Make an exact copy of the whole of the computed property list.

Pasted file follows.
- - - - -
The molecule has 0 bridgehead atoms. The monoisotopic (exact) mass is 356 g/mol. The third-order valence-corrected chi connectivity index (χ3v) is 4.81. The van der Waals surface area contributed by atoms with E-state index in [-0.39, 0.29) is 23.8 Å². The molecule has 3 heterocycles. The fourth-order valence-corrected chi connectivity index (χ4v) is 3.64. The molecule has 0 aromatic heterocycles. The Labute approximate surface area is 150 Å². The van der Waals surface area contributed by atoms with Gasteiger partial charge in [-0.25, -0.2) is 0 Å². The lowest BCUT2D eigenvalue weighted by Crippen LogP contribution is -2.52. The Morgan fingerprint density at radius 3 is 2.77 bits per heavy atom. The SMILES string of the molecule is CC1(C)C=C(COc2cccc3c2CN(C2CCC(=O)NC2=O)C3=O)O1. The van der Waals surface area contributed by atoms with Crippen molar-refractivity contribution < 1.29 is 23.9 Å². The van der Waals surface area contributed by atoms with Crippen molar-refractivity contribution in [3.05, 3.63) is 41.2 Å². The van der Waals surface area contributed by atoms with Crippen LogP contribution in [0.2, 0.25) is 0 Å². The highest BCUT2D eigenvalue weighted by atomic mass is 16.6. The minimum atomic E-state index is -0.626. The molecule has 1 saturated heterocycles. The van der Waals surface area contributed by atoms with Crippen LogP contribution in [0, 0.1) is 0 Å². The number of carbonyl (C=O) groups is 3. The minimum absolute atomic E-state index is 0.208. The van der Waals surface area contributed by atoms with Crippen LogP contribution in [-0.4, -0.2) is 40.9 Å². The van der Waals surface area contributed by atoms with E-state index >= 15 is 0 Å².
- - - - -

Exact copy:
The molecule has 0 bridgehead atoms. The monoisotopic (exact) mass is 356 g/mol. The third-order valence-corrected chi connectivity index (χ3v) is 4.81. The van der Waals surface area contributed by atoms with E-state index in [-0.39, 0.29) is 23.8 Å². The molecule has 3 heterocycles. The fourth-order valence-corrected chi connectivity index (χ4v) is 3.64. The molecule has 0 aromatic heterocycles. The Labute approximate surface area is 150 Å². The van der Waals surface area contributed by atoms with Gasteiger partial charge in [-0.25, -0.2) is 0 Å². The lowest BCUT2D eigenvalue weighted by Crippen LogP contribution is -2.52. The Morgan fingerprint density at radius 3 is 2.77 bits per heavy atom. The SMILES string of the molecule is CC1(C)C=C(COc2cccc3c2CN(C2CCC(=O)NC2=O)C3=O)O1. The van der Waals surface area contributed by atoms with Crippen molar-refractivity contribution < 1.29 is 23.9 Å². The van der Waals surface area contributed by atoms with Crippen molar-refractivity contribution in [3.05, 3.63) is 41.2 Å². The van der Waals surface area contributed by atoms with Crippen LogP contribution in [0.2, 0.25) is 0 Å². The highest BCUT2D eigenvalue weighted by atomic mass is 16.6. The minimum atomic E-state index is -0.626. The molecule has 1 saturated heterocycles. The van der Waals surface area contributed by atoms with Crippen LogP contribution in [0, 0.1) is 0 Å². The number of carbonyl (C=O) groups is 3. The minimum absolute atomic E-state index is 0.208. The van der Waals surface area contributed by atoms with Crippen LogP contribution in [-0.4, -0.2) is 40.9 Å². The van der Waals surface area contributed by atoms with E-state index >= 15 is 0 Å².